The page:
Marketing mind-meld

Just got back from the Cambridge office, where we held a one-day workshop on crafting a sharper value proposition. It's one of several dimensions of our "messaging review" methodology.

Working with hundreds of technology vendors, in thousands of interactions per year, you quickly identify the common pitfalls. Over time, Forresterites have developed a rigorous way of breaking down marketing messages into their components, evaluating them, and helping reconstruct them into something better. (There's even a nifty diagram that displays the strengths and weaknesses of the current messaging.)

Beyond the more scientific process of evaluating marketing messages, there's also the "Eureka!" or "Aha!" moment that's harder to quantify. This threshold is easy to describe: the moment when you start thinking in your target customer's terms, not your own.

Initially, it's hard to do--almost like learning a new language. Just as you need to learn a new syntax and vocabulary for a new language, marketing people have to learn about roles, business problems, evaluation and adoption processes, and other details. Fitting the technology into these sociological realities is the next step.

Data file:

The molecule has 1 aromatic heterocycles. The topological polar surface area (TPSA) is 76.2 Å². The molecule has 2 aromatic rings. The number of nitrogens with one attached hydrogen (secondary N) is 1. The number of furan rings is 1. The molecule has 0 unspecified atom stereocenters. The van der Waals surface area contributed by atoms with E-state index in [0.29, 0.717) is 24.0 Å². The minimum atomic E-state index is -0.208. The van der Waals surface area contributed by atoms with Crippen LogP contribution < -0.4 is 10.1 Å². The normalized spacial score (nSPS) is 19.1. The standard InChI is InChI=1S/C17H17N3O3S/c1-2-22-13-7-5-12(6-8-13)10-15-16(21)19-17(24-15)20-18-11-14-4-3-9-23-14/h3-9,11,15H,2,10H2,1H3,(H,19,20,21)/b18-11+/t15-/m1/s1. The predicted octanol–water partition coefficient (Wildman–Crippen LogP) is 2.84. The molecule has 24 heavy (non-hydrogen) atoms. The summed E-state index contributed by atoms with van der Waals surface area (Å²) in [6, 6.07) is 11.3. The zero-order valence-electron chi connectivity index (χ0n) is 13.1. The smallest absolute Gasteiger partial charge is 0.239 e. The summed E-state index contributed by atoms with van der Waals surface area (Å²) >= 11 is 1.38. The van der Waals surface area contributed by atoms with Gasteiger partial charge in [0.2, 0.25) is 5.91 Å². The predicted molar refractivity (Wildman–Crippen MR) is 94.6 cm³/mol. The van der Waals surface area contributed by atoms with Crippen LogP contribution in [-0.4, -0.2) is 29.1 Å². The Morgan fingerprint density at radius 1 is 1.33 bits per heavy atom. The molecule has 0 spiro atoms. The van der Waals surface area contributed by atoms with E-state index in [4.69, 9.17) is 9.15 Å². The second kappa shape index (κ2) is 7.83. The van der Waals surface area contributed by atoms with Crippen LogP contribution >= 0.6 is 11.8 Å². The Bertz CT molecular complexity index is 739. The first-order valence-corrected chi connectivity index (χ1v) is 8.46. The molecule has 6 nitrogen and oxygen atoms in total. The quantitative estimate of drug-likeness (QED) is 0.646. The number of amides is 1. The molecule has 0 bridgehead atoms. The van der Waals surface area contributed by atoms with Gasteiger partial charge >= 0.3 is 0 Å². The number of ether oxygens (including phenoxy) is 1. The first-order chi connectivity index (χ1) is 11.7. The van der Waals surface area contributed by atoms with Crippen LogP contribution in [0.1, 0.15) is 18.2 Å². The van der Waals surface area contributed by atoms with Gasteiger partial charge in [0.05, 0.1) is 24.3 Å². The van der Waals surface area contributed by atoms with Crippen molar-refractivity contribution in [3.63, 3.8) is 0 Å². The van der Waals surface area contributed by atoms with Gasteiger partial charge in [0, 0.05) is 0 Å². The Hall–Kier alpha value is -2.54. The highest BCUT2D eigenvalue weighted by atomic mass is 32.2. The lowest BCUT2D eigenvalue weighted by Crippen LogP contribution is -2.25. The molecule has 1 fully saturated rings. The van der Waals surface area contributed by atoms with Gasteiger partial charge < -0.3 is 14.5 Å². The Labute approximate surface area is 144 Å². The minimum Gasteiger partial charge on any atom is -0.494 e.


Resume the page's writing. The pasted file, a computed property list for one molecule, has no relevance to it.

You still need to be able to distill the capabilities and prospective benefits of the technology into pithy, compelling messages. However, you first need to speak the customer's language, and then translate these product marketing statements into that other language. This process imposes new challenges, but it's definitely worth the effort.


re: Marketing mind-meld

Tom: Great point. One of the biggest pitfalls is to convey what the product does for you, rather than what the product does. Put another way, much of high-tech collateral talks about the product features, rather than how the products can help you. Putting yourself into the shoes of a prospect and asking "why should I buy this" is a great start.